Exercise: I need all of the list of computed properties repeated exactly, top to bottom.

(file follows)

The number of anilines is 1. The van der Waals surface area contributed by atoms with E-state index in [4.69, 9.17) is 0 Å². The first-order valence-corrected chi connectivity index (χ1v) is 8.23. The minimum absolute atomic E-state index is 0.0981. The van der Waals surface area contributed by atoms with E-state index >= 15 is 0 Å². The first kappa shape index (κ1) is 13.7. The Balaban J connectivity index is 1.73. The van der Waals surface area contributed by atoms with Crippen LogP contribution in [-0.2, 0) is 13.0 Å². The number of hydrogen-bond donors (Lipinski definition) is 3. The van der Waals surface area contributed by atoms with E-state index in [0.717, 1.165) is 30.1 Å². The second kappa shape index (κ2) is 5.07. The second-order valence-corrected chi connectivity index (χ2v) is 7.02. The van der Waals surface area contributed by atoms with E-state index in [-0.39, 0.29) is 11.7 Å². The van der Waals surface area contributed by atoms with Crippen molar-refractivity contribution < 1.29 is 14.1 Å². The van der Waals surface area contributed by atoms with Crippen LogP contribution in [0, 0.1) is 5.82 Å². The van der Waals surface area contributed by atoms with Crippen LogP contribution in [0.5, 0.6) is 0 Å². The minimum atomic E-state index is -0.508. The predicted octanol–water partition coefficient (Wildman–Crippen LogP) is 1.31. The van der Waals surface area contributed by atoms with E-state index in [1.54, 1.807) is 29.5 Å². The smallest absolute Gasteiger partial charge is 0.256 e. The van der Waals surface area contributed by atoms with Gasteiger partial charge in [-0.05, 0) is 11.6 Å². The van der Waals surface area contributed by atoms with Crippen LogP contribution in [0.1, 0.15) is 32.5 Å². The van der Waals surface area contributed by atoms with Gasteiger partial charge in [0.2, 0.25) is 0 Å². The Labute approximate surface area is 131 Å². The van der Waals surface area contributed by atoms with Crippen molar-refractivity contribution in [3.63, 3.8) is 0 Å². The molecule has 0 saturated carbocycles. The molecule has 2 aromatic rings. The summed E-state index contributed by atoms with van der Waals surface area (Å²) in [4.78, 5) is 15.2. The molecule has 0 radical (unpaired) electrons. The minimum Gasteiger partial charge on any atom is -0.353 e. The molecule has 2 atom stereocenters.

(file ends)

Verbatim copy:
The number of anilines is 1. The van der Waals surface area contributed by atoms with E-state index in [4.69, 9.17) is 0 Å². The first-order valence-corrected chi connectivity index (χ1v) is 8.23. The minimum absolute atomic E-state index is 0.0981. The van der Waals surface area contributed by atoms with E-state index >= 15 is 0 Å². The first kappa shape index (κ1) is 13.7. The Balaban J connectivity index is 1.73. The van der Waals surface area contributed by atoms with Crippen LogP contribution in [-0.2, 0) is 13.0 Å². The number of hydrogen-bond donors (Lipinski definition) is 3. The van der Waals surface area contributed by atoms with E-state index in [0.717, 1.165) is 30.1 Å². The second kappa shape index (κ2) is 5.07. The second-order valence-corrected chi connectivity index (χ2v) is 7.02. The van der Waals surface area contributed by atoms with E-state index in [-0.39, 0.29) is 11.7 Å². The van der Waals surface area contributed by atoms with Crippen molar-refractivity contribution < 1.29 is 14.1 Å². The van der Waals surface area contributed by atoms with Crippen LogP contribution in [0, 0.1) is 5.82 Å². The van der Waals surface area contributed by atoms with Crippen LogP contribution in [0.5, 0.6) is 0 Å². The minimum atomic E-state index is -0.508. The predicted octanol–water partition coefficient (Wildman–Crippen LogP) is 1.31. The van der Waals surface area contributed by atoms with E-state index in [1.54, 1.807) is 29.5 Å². The smallest absolute Gasteiger partial charge is 0.256 e. The van der Waals surface area contributed by atoms with Gasteiger partial charge in [-0.05, 0) is 11.6 Å². The van der Waals surface area contributed by atoms with Crippen LogP contribution in [0.1, 0.15) is 32.5 Å². The van der Waals surface area contributed by atoms with Gasteiger partial charge in [0.2, 0.25) is 0 Å². The Labute approximate surface area is 131 Å². The van der Waals surface area contributed by atoms with Crippen molar-refractivity contribution in [3.63, 3.8) is 0 Å². The molecule has 0 saturated carbocycles. The molecule has 2 aromatic rings. The summed E-state index contributed by atoms with van der Waals surface area (Å²) in [4.78, 5) is 15.2. The molecule has 0 radical (unpaired) electrons. The minimum Gasteiger partial charge on any atom is -0.353 e. The molecule has 2 atom stereocenters.